How to Enjoy Your Wedding as a Pregnant Bride

Three Parts:Pulling Together the DetailsHaving a Relaxed Big DayHandling Social Stigmas

A recent article declared “shotgun weddings” a relic of the past.[1] As society changes, it is increasingly common for couples to welcome children before their wedding and many brides even schedule the big day during the pregnancy. Since being pregnant can tax your body and emotions, you may not be sure how to enjoy the process of planning and enjoying your wedding if you’re pregnant. But by pulling together the details, having a relaxed wedding day, and dealing with potential stigmas, you can enjoy your wedding and your pregnancy at the same time.

Part 1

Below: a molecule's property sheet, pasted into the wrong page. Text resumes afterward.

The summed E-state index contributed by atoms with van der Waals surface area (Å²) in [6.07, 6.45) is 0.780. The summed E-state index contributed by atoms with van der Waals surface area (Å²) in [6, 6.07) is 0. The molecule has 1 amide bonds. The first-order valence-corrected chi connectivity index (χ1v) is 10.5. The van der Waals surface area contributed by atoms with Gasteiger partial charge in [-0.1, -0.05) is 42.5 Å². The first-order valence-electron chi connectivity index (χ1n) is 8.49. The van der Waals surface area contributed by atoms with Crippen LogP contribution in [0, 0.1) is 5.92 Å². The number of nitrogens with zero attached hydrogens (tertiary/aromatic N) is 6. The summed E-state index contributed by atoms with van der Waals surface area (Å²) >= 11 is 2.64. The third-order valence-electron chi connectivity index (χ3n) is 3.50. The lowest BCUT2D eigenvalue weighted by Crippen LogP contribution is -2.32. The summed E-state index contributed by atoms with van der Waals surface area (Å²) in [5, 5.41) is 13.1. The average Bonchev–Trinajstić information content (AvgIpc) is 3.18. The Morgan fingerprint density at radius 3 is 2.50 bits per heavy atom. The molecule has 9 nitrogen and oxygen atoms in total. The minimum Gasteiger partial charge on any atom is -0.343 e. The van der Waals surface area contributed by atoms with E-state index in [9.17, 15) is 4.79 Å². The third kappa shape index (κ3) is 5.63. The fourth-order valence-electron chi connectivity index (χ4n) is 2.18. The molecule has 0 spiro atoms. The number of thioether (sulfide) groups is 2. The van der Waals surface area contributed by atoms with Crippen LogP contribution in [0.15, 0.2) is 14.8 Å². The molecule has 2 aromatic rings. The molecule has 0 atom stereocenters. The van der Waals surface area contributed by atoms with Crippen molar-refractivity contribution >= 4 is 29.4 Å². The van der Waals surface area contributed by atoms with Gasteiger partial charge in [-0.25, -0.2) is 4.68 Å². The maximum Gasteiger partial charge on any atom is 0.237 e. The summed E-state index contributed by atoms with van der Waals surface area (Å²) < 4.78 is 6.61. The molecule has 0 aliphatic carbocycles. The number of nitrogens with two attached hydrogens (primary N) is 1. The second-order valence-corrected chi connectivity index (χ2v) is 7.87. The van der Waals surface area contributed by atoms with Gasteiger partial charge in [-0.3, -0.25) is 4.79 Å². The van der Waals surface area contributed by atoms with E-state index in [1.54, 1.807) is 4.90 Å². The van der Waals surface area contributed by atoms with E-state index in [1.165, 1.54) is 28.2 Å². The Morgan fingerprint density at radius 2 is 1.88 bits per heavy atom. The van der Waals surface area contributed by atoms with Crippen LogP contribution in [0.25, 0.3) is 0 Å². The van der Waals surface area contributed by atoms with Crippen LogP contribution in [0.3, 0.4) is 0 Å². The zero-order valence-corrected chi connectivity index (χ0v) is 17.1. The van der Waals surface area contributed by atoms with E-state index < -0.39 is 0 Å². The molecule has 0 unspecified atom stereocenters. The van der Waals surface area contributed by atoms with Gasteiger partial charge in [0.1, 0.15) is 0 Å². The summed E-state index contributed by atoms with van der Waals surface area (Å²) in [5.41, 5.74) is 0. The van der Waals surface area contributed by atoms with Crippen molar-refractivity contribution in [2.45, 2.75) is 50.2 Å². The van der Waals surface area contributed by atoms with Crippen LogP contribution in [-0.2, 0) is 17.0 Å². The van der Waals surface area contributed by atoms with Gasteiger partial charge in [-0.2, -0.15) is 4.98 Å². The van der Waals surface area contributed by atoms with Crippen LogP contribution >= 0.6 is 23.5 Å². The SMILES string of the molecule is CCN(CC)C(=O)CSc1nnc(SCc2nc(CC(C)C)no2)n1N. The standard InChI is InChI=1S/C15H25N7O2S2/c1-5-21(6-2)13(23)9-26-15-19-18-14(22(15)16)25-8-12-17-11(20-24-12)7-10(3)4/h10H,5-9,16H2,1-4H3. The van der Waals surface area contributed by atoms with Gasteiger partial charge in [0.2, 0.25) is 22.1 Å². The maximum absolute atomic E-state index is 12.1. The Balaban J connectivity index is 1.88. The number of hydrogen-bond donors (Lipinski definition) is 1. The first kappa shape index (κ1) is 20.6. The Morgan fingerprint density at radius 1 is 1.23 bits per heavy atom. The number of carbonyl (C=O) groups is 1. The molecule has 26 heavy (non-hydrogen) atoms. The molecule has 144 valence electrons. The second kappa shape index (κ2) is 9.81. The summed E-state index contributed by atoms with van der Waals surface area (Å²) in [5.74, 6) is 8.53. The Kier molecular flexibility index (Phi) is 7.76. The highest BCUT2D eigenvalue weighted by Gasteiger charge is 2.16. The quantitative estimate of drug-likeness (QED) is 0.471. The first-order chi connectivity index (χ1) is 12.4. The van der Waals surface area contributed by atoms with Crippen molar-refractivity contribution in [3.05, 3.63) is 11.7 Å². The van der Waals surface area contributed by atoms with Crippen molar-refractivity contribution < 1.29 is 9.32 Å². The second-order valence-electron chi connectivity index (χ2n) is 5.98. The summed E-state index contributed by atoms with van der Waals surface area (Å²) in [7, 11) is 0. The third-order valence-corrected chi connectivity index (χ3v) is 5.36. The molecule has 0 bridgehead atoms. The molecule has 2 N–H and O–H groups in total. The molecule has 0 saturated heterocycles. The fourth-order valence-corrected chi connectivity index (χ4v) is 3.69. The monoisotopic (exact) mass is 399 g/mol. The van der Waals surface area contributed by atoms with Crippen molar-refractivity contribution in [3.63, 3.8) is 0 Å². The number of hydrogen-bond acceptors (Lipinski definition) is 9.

Pulling Together the Details

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    Take timing into account. Pregnancy comes with various physical changes from nausea to fatigue and feeling like a balloon. Think about scheduling your wedding during your second trimester when morning sickness is usually gone and your baby hasn’t grown to a size that makes you feel large.[2]
    • Think about factors like fatigue and any medical issues you may be experiencing as a part of your pregnancy, such as gestational diabetes. This can help guide elements such as the time of day for the ceremony and reception, your food choices, and even how big of a wedding you want.[3] For example, if you tire easily, schedule the event for the afternoon and early evening, which may also help save money that you can put towards your honeymoon or baby.[4]